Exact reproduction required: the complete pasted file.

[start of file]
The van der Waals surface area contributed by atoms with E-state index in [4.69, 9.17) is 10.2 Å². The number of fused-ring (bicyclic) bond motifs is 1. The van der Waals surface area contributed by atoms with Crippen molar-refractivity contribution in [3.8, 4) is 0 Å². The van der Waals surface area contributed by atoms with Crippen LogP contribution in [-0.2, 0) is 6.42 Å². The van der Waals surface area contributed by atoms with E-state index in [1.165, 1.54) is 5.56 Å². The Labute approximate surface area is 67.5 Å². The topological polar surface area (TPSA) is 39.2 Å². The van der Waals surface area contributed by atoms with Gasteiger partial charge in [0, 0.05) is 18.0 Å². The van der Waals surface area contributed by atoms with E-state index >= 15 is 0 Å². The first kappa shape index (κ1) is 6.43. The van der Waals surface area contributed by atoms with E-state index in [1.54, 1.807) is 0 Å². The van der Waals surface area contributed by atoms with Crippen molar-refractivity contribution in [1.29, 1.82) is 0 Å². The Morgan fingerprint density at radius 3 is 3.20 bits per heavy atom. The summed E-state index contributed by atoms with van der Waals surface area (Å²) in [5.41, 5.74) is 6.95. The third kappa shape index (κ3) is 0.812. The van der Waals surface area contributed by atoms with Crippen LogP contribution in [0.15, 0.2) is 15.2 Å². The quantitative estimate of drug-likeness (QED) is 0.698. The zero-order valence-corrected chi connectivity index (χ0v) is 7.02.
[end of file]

The van der Waals surface area contributed by atoms with E-state index in [4.69, 9.17) is 10.2 Å². The number of fused-ring (bicyclic) bond motifs is 1. The van der Waals surface area contributed by atoms with Crippen molar-refractivity contribution in [3.8, 4) is 0 Å². The van der Waals surface area contributed by atoms with Crippen LogP contribution in [-0.2, 0) is 6.42 Å². The van der Waals surface area contributed by atoms with E-state index in [1.165, 1.54) is 5.56 Å². The Labute approximate surface area is 67.5 Å². The topological polar surface area (TPSA) is 39.2 Å². The van der Waals surface area contributed by atoms with Gasteiger partial charge in [0, 0.05) is 18.0 Å². The van der Waals surface area contributed by atoms with E-state index >= 15 is 0 Å². The first kappa shape index (κ1) is 6.43. The van der Waals surface area contributed by atoms with E-state index in [1.54, 1.807) is 0 Å². The van der Waals surface area contributed by atoms with Crippen molar-refractivity contribution in [1.29, 1.82) is 0 Å². The Morgan fingerprint density at radius 3 is 3.20 bits per heavy atom. The summed E-state index contributed by atoms with van der Waals surface area (Å²) in [5.41, 5.74) is 6.95. The third kappa shape index (κ3) is 0.812. The van der Waals surface area contributed by atoms with Crippen LogP contribution in [0.15, 0.2) is 15.2 Å². The quantitative estimate of drug-likeness (QED) is 0.698. The zero-order valence-corrected chi connectivity index (χ0v) is 7.02.